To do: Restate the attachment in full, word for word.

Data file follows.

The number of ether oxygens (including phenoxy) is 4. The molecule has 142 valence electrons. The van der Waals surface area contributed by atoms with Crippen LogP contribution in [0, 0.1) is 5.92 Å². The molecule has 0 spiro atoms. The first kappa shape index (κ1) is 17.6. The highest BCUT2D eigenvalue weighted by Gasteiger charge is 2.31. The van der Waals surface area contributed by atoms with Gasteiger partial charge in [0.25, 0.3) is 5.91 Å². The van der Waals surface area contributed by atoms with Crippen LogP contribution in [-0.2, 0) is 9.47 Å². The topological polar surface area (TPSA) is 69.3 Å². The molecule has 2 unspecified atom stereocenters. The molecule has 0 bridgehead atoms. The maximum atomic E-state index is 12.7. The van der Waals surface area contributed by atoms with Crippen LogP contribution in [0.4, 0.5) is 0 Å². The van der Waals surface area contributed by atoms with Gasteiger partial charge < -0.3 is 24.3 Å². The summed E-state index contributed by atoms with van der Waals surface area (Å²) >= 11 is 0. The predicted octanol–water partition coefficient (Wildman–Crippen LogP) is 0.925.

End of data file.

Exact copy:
The number of ether oxygens (including phenoxy) is 4. The molecule has 142 valence electrons. The van der Waals surface area contributed by atoms with Crippen LogP contribution in [0, 0.1) is 5.92 Å². The molecule has 0 spiro atoms. The first kappa shape index (κ1) is 17.6. The highest BCUT2D eigenvalue weighted by Gasteiger charge is 2.31. The van der Waals surface area contributed by atoms with Gasteiger partial charge in [0.25, 0.3) is 5.91 Å². The van der Waals surface area contributed by atoms with Crippen LogP contribution in [-0.2, 0) is 9.47 Å². The topological polar surface area (TPSA) is 69.3 Å². The molecule has 2 unspecified atom stereocenters. The molecule has 0 bridgehead atoms. The maximum atomic E-state index is 12.7. The van der Waals surface area contributed by atoms with Crippen LogP contribution in [0.4, 0.5) is 0 Å². The van der Waals surface area contributed by atoms with Gasteiger partial charge < -0.3 is 24.3 Å². The summed E-state index contributed by atoms with van der Waals surface area (Å²) >= 11 is 0. The predicted octanol–water partition coefficient (Wildman–Crippen LogP) is 0.925.